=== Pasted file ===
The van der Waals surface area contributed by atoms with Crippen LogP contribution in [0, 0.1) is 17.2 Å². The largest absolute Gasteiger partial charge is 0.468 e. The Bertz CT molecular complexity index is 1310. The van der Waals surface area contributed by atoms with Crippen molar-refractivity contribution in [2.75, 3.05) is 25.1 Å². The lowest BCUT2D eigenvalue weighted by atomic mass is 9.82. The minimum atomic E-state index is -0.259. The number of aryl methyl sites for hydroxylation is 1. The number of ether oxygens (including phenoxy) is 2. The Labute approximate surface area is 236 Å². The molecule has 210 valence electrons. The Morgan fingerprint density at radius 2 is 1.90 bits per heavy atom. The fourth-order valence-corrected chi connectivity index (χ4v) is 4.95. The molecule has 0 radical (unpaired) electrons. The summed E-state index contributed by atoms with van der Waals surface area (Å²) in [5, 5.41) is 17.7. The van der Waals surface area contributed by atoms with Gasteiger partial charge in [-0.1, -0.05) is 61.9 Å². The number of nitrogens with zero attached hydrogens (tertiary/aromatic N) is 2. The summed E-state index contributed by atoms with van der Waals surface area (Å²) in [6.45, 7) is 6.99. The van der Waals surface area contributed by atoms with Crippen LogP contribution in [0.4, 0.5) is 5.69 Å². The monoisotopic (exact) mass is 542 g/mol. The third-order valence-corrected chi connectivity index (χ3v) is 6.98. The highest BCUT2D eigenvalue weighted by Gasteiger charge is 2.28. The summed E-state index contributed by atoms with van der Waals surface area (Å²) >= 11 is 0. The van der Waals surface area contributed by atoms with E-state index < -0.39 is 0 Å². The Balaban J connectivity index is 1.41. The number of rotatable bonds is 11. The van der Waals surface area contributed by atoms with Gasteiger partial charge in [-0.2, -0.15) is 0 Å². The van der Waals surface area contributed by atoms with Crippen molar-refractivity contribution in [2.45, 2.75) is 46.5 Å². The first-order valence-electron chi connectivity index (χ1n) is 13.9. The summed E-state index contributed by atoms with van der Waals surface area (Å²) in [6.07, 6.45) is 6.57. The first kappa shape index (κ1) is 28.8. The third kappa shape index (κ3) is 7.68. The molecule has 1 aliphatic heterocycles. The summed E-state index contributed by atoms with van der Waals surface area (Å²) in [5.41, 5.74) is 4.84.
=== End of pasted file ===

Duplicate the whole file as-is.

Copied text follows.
The van der Waals surface area contributed by atoms with Crippen LogP contribution in [0, 0.1) is 17.2 Å². The largest absolute Gasteiger partial charge is 0.468 e. The Bertz CT molecular complexity index is 1310. The van der Waals surface area contributed by atoms with Crippen molar-refractivity contribution in [2.75, 3.05) is 25.1 Å². The lowest BCUT2D eigenvalue weighted by atomic mass is 9.82. The minimum atomic E-state index is -0.259. The number of aryl methyl sites for hydroxylation is 1. The number of ether oxygens (including phenoxy) is 2. The Labute approximate surface area is 236 Å². The molecule has 210 valence electrons. The Morgan fingerprint density at radius 2 is 1.90 bits per heavy atom. The fourth-order valence-corrected chi connectivity index (χ4v) is 4.95. The molecule has 0 radical (unpaired) electrons. The summed E-state index contributed by atoms with van der Waals surface area (Å²) in [5, 5.41) is 17.7. The van der Waals surface area contributed by atoms with Gasteiger partial charge in [-0.1, -0.05) is 61.9 Å². The number of nitrogens with zero attached hydrogens (tertiary/aromatic N) is 2. The summed E-state index contributed by atoms with van der Waals surface area (Å²) in [6.45, 7) is 6.99. The van der Waals surface area contributed by atoms with Crippen LogP contribution in [0.4, 0.5) is 5.69 Å². The monoisotopic (exact) mass is 542 g/mol. The third-order valence-corrected chi connectivity index (χ3v) is 6.98. The highest BCUT2D eigenvalue weighted by Gasteiger charge is 2.28. The summed E-state index contributed by atoms with van der Waals surface area (Å²) >= 11 is 0. The van der Waals surface area contributed by atoms with E-state index < -0.39 is 0 Å². The Balaban J connectivity index is 1.41. The number of rotatable bonds is 11. The van der Waals surface area contributed by atoms with Gasteiger partial charge in [-0.2, -0.15) is 0 Å². The van der Waals surface area contributed by atoms with Crippen molar-refractivity contribution in [2.45, 2.75) is 46.5 Å². The first-order valence-electron chi connectivity index (χ1n) is 13.9. The summed E-state index contributed by atoms with van der Waals surface area (Å²) in [6.07, 6.45) is 6.57. The first kappa shape index (κ1) is 28.8. The third kappa shape index (κ3) is 7.68. The molecule has 1 aliphatic heterocycles. The summed E-state index contributed by atoms with van der Waals surface area (Å²) in [5.41, 5.74) is 4.84.